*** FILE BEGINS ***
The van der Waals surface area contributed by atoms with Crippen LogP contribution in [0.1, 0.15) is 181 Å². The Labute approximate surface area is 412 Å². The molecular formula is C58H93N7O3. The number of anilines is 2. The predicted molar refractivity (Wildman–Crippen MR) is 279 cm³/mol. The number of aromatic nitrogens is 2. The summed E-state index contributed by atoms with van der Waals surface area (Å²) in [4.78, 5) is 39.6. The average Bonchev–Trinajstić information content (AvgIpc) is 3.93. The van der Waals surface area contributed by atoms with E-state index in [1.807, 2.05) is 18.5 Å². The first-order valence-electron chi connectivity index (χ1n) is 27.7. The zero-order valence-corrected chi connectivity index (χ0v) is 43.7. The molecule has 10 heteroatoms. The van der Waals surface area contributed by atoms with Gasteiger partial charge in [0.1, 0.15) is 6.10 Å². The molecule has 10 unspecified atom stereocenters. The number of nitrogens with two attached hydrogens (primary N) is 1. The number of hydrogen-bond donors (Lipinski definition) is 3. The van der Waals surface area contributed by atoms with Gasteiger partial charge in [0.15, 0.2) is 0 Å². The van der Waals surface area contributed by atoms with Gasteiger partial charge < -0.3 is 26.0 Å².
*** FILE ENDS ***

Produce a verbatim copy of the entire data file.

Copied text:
The van der Waals surface area contributed by atoms with Crippen LogP contribution in [0.1, 0.15) is 181 Å². The Labute approximate surface area is 412 Å². The molecular formula is C58H93N7O3. The number of anilines is 2. The predicted molar refractivity (Wildman–Crippen MR) is 279 cm³/mol. The number of aromatic nitrogens is 2. The summed E-state index contributed by atoms with van der Waals surface area (Å²) in [4.78, 5) is 39.6. The average Bonchev–Trinajstić information content (AvgIpc) is 3.93. The van der Waals surface area contributed by atoms with E-state index in [1.807, 2.05) is 18.5 Å². The first-order valence-electron chi connectivity index (χ1n) is 27.7. The zero-order valence-corrected chi connectivity index (χ0v) is 43.7. The molecule has 10 heteroatoms. The van der Waals surface area contributed by atoms with Gasteiger partial charge in [0.1, 0.15) is 6.10 Å². The molecule has 10 unspecified atom stereocenters. The number of nitrogens with two attached hydrogens (primary N) is 1. The number of hydrogen-bond donors (Lipinski definition) is 3. The van der Waals surface area contributed by atoms with Gasteiger partial charge in [0.15, 0.2) is 0 Å². The van der Waals surface area contributed by atoms with Gasteiger partial charge < -0.3 is 26.0 Å².